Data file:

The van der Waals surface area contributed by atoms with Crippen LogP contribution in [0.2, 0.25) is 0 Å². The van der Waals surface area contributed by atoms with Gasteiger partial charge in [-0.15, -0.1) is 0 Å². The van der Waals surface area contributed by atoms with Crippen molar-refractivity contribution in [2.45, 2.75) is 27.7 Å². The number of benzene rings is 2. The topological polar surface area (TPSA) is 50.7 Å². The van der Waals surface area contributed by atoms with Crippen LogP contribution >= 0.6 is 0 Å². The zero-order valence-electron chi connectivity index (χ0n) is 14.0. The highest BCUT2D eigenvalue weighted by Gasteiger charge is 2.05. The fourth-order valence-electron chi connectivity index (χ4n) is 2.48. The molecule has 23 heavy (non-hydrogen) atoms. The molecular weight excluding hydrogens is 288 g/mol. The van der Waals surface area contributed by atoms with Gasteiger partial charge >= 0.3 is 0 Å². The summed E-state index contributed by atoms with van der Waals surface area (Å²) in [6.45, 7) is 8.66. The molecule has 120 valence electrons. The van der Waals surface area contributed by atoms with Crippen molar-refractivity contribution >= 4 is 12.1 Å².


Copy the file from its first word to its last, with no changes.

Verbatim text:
The van der Waals surface area contributed by atoms with Crippen LogP contribution in [0.2, 0.25) is 0 Å². The van der Waals surface area contributed by atoms with Gasteiger partial charge in [-0.15, -0.1) is 0 Å². The van der Waals surface area contributed by atoms with Crippen molar-refractivity contribution in [2.45, 2.75) is 27.7 Å². The number of benzene rings is 2. The topological polar surface area (TPSA) is 50.7 Å². The van der Waals surface area contributed by atoms with Crippen LogP contribution >= 0.6 is 0 Å². The zero-order valence-electron chi connectivity index (χ0n) is 14.0. The highest BCUT2D eigenvalue weighted by Gasteiger charge is 2.05. The fourth-order valence-electron chi connectivity index (χ4n) is 2.48. The molecule has 23 heavy (non-hydrogen) atoms. The molecular weight excluding hydrogens is 288 g/mol. The van der Waals surface area contributed by atoms with Gasteiger partial charge >= 0.3 is 0 Å². The summed E-state index contributed by atoms with van der Waals surface area (Å²) in [6.45, 7) is 8.66. The molecule has 120 valence electrons. The van der Waals surface area contributed by atoms with Crippen molar-refractivity contribution >= 4 is 12.1 Å².